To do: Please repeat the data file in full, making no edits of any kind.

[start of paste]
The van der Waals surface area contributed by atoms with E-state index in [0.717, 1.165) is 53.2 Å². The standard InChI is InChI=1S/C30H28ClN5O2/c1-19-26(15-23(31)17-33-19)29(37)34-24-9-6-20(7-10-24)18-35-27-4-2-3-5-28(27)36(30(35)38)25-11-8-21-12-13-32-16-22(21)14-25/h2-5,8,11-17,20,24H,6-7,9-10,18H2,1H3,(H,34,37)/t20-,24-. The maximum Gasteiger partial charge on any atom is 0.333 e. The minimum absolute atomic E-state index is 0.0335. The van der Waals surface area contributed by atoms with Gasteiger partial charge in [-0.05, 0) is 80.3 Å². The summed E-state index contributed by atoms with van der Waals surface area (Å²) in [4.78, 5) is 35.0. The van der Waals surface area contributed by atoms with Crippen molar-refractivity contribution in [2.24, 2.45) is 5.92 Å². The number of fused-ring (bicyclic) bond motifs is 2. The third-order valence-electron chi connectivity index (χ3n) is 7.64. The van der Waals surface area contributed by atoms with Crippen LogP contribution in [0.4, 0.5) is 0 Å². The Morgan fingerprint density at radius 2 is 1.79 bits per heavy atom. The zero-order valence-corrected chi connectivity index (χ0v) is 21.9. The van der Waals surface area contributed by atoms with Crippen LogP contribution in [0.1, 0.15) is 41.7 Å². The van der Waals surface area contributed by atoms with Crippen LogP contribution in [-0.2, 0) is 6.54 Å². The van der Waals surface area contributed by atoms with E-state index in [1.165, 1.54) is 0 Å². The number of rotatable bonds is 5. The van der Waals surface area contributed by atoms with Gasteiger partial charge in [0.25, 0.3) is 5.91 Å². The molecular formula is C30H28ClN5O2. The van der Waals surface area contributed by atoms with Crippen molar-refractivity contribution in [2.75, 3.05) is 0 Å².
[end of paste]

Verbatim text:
The van der Waals surface area contributed by atoms with E-state index in [0.717, 1.165) is 53.2 Å². The standard InChI is InChI=1S/C30H28ClN5O2/c1-19-26(15-23(31)17-33-19)29(37)34-24-9-6-20(7-10-24)18-35-27-4-2-3-5-28(27)36(30(35)38)25-11-8-21-12-13-32-16-22(21)14-25/h2-5,8,11-17,20,24H,6-7,9-10,18H2,1H3,(H,34,37)/t20-,24-. The maximum Gasteiger partial charge on any atom is 0.333 e. The minimum absolute atomic E-state index is 0.0335. The van der Waals surface area contributed by atoms with Gasteiger partial charge in [-0.05, 0) is 80.3 Å². The summed E-state index contributed by atoms with van der Waals surface area (Å²) in [4.78, 5) is 35.0. The van der Waals surface area contributed by atoms with Crippen molar-refractivity contribution in [2.24, 2.45) is 5.92 Å². The number of fused-ring (bicyclic) bond motifs is 2. The third-order valence-electron chi connectivity index (χ3n) is 7.64. The van der Waals surface area contributed by atoms with Crippen LogP contribution in [0.4, 0.5) is 0 Å². The Morgan fingerprint density at radius 2 is 1.79 bits per heavy atom. The zero-order valence-corrected chi connectivity index (χ0v) is 21.9. The van der Waals surface area contributed by atoms with Crippen LogP contribution in [0.1, 0.15) is 41.7 Å². The van der Waals surface area contributed by atoms with Crippen LogP contribution in [-0.2, 0) is 6.54 Å². The van der Waals surface area contributed by atoms with E-state index in [1.165, 1.54) is 0 Å². The number of rotatable bonds is 5. The van der Waals surface area contributed by atoms with Gasteiger partial charge in [0.25, 0.3) is 5.91 Å². The molecular formula is C30H28ClN5O2. The van der Waals surface area contributed by atoms with Crippen molar-refractivity contribution in [2.75, 3.05) is 0 Å².